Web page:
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Dream Feeding: A Guide to Longer Nights and Happy Babies

Getting your baby to sleep restfully is no easy task, especially if you are a new parent. As a new father, you may be searching for ways to ensure both you and your baby get some much-needed shut-eye during those early months. One method gaining popularity among parents is called "dream feeding". Babies can be dream fed via breastfeeding or via a bottle, so it is possible for dads to dream feed. We'll explore what dream feeding is, how it works, its potential benefits, and some useful tips to help you own the night.

What is Dream Feeding?

Dream feeding is a simple but clever technique that involves giving your baby an extra feeding while they're still asleep during the night. The idea is to gently arouse your little one enough to eat but not fully wake them up. By doing so, you aim to extend the time between nighttime feedings (because they feel fuller longer), giving everyone in the household a chance to rest more.

How Does Dream Feeding Work?

Dream feeding usually takes place a few hours after you've put your baby down for the night. The trick is to offer a breast or bottle to your sleeping baby without fully waking them (this may involve waking them up enough to feed, but not enough for them to fully awaken, so keep lights low and a quiet, sleepy environment). It seems confusing, but babies have a natural reflex to suck, even while sleeping, making this feeding method possible.

The best time to try dream feeding is around your bedtime, aligning it with your own sleep schedule. For example, if your baby typically wakes up at 1 am to eat, you can do the dream feed close to your bedtime (around 10 or 11 pm). The goal is that your baby will sleep through until 3 or 4 am, giving you more hours of uninterrupted sleep.

Does Dream Feeding Really Help?

Dream feeding, or in scientific terms, “focal feeding”, has not been thoroughly researched. However, in one study, scientists examined the length of sleep episodes in infants and discovered that babies who were dream-fed one month after birth tended to sleep for longer periods when they reached six months of age. The difference between these babies and those who were not dream-fed was great, with the longest nighttime sleep averaging 62 extra minutes (Quante et al., 2022). For some families and babies, dream feeding can help the little ones become satisfied without fully waking up, leading to longer nighttime sleep times for parents. However, it's essential to remember that dream feeding won't necessarily make your baby sleep more overall – it just aims to shift one of the nighttime feeds to better align with your sleep schedule. Also, dream feeding wouldn’t work if your baby wakes up because of any reason other than hunger. Therefore, your baby has to wake up hungry in order to be successfully dream fed.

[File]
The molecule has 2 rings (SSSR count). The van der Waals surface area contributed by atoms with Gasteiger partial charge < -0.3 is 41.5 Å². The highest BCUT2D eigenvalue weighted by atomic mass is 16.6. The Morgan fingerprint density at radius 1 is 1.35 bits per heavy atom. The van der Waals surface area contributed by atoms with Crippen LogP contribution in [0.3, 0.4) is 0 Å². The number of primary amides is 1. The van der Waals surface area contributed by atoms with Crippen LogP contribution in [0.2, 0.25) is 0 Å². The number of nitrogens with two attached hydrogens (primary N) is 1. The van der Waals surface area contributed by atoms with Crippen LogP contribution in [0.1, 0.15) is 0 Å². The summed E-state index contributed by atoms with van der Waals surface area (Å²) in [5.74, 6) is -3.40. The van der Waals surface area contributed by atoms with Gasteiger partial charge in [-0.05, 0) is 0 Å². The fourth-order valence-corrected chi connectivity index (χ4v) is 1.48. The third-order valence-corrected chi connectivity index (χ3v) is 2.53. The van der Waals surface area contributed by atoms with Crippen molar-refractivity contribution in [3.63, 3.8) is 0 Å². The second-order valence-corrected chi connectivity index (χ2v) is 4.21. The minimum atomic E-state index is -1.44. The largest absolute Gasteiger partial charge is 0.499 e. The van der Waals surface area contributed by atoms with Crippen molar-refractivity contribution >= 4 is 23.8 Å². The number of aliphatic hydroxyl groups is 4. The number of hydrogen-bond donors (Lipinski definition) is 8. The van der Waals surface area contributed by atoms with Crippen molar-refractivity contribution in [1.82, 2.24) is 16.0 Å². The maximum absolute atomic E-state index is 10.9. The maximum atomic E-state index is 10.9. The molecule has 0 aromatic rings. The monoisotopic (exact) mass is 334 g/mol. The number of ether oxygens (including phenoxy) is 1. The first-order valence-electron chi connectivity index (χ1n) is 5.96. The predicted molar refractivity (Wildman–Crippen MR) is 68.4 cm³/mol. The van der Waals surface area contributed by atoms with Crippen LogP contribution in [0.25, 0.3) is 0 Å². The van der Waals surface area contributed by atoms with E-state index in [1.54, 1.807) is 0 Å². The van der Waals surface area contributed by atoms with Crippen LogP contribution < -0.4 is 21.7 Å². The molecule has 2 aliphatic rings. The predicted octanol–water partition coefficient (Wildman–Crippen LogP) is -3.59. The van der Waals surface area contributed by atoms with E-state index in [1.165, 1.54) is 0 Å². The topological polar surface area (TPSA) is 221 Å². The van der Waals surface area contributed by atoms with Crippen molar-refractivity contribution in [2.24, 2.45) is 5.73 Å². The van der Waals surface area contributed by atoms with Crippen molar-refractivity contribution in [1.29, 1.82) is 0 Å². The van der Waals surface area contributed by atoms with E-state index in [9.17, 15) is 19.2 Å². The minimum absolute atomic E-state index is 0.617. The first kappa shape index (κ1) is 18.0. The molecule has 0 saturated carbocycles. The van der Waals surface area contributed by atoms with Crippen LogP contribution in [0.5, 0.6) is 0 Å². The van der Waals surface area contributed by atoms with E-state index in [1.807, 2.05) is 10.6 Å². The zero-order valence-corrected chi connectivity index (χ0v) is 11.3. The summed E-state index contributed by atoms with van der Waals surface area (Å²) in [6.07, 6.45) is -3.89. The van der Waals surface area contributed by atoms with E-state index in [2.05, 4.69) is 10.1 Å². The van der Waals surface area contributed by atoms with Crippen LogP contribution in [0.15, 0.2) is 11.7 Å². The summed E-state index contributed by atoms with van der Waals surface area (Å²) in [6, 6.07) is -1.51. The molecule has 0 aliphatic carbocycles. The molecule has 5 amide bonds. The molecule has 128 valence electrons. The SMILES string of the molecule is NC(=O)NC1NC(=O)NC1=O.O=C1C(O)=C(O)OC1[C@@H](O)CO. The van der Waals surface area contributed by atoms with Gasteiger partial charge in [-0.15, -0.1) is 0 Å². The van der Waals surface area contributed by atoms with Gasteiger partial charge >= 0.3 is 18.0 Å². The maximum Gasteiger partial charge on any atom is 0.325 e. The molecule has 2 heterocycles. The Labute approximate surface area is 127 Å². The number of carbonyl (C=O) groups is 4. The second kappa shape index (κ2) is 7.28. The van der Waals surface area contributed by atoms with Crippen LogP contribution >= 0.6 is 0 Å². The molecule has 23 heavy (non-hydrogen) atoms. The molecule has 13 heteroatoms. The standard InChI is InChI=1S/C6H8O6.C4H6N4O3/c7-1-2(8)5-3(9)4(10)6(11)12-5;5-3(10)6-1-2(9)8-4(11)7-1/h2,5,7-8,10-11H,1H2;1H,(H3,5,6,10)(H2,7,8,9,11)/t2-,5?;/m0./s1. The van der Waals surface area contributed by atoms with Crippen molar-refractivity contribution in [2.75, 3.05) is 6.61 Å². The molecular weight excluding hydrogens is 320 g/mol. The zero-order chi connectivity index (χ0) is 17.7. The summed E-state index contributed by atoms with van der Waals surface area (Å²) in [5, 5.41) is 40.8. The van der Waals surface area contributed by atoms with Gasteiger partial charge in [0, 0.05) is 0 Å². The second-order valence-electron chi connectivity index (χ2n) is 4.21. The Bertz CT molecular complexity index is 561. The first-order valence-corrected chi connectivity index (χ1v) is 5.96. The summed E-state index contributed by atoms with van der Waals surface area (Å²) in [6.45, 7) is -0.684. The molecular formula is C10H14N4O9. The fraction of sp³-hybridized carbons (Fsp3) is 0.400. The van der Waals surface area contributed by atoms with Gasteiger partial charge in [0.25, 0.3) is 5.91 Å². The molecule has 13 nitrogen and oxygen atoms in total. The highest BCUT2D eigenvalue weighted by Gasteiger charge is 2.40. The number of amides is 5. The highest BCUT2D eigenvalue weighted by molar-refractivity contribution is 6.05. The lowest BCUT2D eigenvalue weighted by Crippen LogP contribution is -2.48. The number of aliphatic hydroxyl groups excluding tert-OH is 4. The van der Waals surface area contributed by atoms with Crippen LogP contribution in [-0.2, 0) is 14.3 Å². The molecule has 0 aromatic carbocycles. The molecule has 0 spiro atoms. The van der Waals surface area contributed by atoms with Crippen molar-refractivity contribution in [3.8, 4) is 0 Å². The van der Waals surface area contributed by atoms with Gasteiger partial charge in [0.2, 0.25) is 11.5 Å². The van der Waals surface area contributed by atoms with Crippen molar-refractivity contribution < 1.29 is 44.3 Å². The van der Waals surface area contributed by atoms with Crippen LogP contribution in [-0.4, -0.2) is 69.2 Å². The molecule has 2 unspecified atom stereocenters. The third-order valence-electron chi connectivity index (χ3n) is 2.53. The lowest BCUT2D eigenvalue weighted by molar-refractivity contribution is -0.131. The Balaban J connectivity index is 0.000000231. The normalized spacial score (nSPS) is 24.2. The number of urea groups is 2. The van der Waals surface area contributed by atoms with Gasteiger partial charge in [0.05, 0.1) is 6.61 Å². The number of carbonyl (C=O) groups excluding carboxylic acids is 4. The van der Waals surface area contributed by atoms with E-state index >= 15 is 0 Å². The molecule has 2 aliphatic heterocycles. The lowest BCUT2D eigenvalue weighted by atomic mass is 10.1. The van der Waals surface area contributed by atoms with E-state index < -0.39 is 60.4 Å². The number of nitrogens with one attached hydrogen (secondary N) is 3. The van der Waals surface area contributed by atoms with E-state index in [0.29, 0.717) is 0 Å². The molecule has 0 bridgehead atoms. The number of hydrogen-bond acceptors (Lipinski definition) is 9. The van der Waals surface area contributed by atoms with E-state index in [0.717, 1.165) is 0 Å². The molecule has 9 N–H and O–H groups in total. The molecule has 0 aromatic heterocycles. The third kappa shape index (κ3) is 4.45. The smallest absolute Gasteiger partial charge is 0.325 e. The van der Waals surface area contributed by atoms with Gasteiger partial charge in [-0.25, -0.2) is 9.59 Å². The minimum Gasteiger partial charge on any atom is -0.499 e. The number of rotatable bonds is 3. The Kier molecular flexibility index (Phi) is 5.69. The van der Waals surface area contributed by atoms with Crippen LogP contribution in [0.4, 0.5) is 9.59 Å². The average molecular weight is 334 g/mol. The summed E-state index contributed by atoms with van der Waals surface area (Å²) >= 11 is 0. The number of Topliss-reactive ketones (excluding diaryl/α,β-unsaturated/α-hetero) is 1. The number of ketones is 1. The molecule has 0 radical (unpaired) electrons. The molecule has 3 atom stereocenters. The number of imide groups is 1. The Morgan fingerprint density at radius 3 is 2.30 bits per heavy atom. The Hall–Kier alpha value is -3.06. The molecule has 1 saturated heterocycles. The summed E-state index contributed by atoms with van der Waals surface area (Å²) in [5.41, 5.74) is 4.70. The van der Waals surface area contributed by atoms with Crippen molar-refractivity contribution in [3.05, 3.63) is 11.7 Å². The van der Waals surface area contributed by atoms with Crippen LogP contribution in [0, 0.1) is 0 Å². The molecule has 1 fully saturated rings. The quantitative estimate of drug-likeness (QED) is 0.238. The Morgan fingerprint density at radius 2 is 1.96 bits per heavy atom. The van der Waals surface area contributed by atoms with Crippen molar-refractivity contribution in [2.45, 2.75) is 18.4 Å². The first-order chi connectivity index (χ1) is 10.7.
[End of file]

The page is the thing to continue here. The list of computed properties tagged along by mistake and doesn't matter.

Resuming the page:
Pros and Cons of Dream Feeding:


  • More Sleep for Everyone: By dream feeding, you might enjoy more continuous sleep, and your baby will wake up less often during the night.

  • Helps Breastfeeding Moms: Dream feeding can be beneficial for breastfeeding moms trying to increase their milk supply or re-establish latch after using a bottle.

  • Extra Calories for Baby: For babies struggling to gain weight, the dream feed can provide additional calories and nutrients.


  • Full Awakening: Sometimes, dream feeding can lead to your baby waking up fully and becoming more challenging to put back to sleep.

  • Challenges with Swallowing and Burping: A drowsy baby can have difficulty swallowing and burping when being fed.

Tips for a Successful Dream Feed:

  1. Avoid Fully Waking Baby: Gently feed your baby without fully waking them to prevent disruptions.

  2. Minimize Distractions: Keep the room quiet and free of distractions to help your baby stays in a sleepy state.

  3. Look for Hunger Signs: Wait for signs of hunger like stirring in their sleep, sucking mouth motions, or sucking on fingers before trying the dream feed.

  4. Be Flexible: Dream feeding might not work for all babies. If you come across challenges, be open to trying other feeding methods.

When to Transition Away from Dream Feeding:

As your baby grows and develops, their sleep patterns will change. Eventually, you may notice that your little one sleeps for longer stretches without the need for a dream feed. Pay attention to your baby's cues, and when they naturally start sleeping longer at night, it may be time to wean off dream feeding.


Dream feeding can be a helpful tool for new parents seeking more restful nights and happier babies and it’s something that dads can get involved with. It may not work for every baby, but it's worth a try to see if it suits your little one's needs and gives you some extra rest at this tiring time.

Remember, every baby is unique and so try to be patient and flexible in finding what works best for your baby and family. Happy dream feeding, and sweet dreams to both you and your baby!

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